Three community leaders from rural Minnesota have been selected as the 2022-2023 cohort for Project REACH (Rural Experts Advancing Community Health), a joint initiative of the University of Minnesota Rural Health Program through the Office of Academic Clinical Affairs and the Clinical and Translational Science Institute.
Project REACH is a year-long program that provides diverse community leaders in rural Minnesota with health policy and leadership training. Participants learn to frame health policy challenges and how to communicate effectively with state legislators and other policymakers. Participants identify local challenges, build leadership skills to address the challenge, and develop and share a policy proposal with relevant decision makers.
Throughout the program, participants will have access to mentorship from University of Minnesota faculty and staff. Travel expenses for training, meetings, and program materials will be covered. Participants receive a $1,200 stipend and a certificate of completion upon the end of the program.
Jeanna Kujava, hospital public health director
Jeanna Kujava serves as a public health director for a hospital based in Kittson County in Hallock, Minn. Kujava is a registered nurse and completed her bachelor of arts degree in nursing from Concordia College in Moorhead, Minn. in 1998.
Kujava has worked in migrant health, rural hospital nursing, and school health. Her passion is in public health and the variety and challenges that come with it. She enjoys working with individuals and populations, particularly the opportunity to collaborate and build partnerships to improve health through policy, system and environmental change.
Through Project REACH, Kujava will work to improve access to mental health services and trauma informed care in Kittson County.
Kujava loves nature, coffee, reading, and spending time with her family. She and her husband, Chad, have three young adult children and a golden retriever.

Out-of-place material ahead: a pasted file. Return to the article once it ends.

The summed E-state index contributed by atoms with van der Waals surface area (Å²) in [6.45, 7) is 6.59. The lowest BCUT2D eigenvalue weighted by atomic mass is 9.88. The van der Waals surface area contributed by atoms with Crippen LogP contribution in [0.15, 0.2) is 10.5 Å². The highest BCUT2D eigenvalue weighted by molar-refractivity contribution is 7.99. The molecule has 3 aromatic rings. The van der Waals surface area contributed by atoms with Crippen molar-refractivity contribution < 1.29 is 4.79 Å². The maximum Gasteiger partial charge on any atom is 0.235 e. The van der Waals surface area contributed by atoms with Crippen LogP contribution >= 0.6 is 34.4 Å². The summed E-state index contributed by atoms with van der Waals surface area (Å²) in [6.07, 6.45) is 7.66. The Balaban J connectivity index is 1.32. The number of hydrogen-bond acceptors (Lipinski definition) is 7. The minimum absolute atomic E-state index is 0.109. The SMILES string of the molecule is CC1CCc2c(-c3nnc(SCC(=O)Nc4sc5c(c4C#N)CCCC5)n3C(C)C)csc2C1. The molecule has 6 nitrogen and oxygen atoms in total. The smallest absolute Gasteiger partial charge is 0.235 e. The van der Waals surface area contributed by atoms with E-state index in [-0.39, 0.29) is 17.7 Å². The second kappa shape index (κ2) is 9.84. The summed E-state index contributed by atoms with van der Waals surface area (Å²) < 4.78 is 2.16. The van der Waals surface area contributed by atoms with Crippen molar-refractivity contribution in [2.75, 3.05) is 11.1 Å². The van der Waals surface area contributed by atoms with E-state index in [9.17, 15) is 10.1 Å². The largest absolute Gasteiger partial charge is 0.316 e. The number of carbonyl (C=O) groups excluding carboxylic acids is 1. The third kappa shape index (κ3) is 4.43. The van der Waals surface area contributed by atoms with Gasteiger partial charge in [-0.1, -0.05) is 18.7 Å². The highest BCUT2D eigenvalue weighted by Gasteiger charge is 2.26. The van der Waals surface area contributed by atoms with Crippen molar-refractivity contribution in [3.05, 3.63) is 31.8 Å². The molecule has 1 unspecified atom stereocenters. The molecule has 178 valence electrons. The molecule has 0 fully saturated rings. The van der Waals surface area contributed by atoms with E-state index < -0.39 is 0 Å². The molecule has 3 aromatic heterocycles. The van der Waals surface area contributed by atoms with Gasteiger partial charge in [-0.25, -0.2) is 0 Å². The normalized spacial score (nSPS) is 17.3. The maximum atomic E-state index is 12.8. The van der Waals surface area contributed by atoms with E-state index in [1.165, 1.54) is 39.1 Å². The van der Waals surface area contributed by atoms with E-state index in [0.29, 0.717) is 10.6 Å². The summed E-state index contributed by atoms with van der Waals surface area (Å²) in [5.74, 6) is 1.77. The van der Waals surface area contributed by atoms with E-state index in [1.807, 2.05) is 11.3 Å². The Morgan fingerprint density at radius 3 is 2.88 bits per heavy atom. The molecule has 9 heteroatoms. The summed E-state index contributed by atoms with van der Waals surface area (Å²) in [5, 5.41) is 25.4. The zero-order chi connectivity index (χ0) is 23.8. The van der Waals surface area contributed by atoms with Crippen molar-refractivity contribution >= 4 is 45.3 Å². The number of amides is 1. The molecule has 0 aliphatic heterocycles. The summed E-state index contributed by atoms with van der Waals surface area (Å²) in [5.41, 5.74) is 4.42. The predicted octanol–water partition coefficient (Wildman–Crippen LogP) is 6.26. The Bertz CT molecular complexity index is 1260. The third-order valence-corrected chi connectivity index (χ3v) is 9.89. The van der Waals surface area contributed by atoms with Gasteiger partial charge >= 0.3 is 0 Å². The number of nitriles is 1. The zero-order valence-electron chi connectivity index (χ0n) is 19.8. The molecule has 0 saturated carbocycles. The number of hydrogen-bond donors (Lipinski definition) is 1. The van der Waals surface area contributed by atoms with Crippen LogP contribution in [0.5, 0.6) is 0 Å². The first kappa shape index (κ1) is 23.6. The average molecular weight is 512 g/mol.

Jodi Tervo Roberts, early childhood advocate
Jodi Tervo Roberts is an early childhood advocate with over two decades of experience working between educational and health systems, primarily with youth with special health needs in rural communities. She has a passion for supporting youth to thrive.
She earned her master of science in exercise science from Northern Michigan University, and has a keen interest in improving community-wide social determinants of health. Roberts’ interest for policy, systems, and environmental change intensified after having two children with special health needs, in the midst of a worldwide pandemic.
She is excited for the opportunity to learn and grow in the field of clinical and translational science with other professionals in Minnesota. Through Project REACH, Roberts will work to impact policies related to access to early childhood services in Cook County.
Erin Schwab, public health advocate
Erin Schwab, a public health advocate, is dedicated to helping rural Minnesotans empower themselves to live their healthiest lives. Over the past 10 years, Schwab has been a voice for those unable to advocate for their health care needs and has gained a tremendous understanding of what advocacy looks like.
Throughout her personal life and professional career, she has worked with children, families, and communities. Her goal is to provide health education and encourage community members to advocate for their own health needs. Schwab is passionate about improving community health by looking at health inequities, analyzing data, and finding solutions to improve the health of all.
She works with local action teams promoting mental health and wellbeing, and aiming to increase awareness of addiction and substance abuse. In 2017, Schwab participated in the Minnesota Governor's Council on Developmental Disability's Partners in Policymaking, enhancing her leadership and advocacy skills. Schwab received her bachelor of science in public health with a concentration in public policy from Saint Catherine University in St. Paul.
Through Project REACH, Schwab will work to impact policies related to access to mental health services and resources in Brown County.
She lives in New Ulm with her husband, Aaron, and two sons, Austin and Max. When not working or helping her husband on his family's farm, she enjoys the north woods, reading, crafting, and spending time with her family and their dog, Trooper.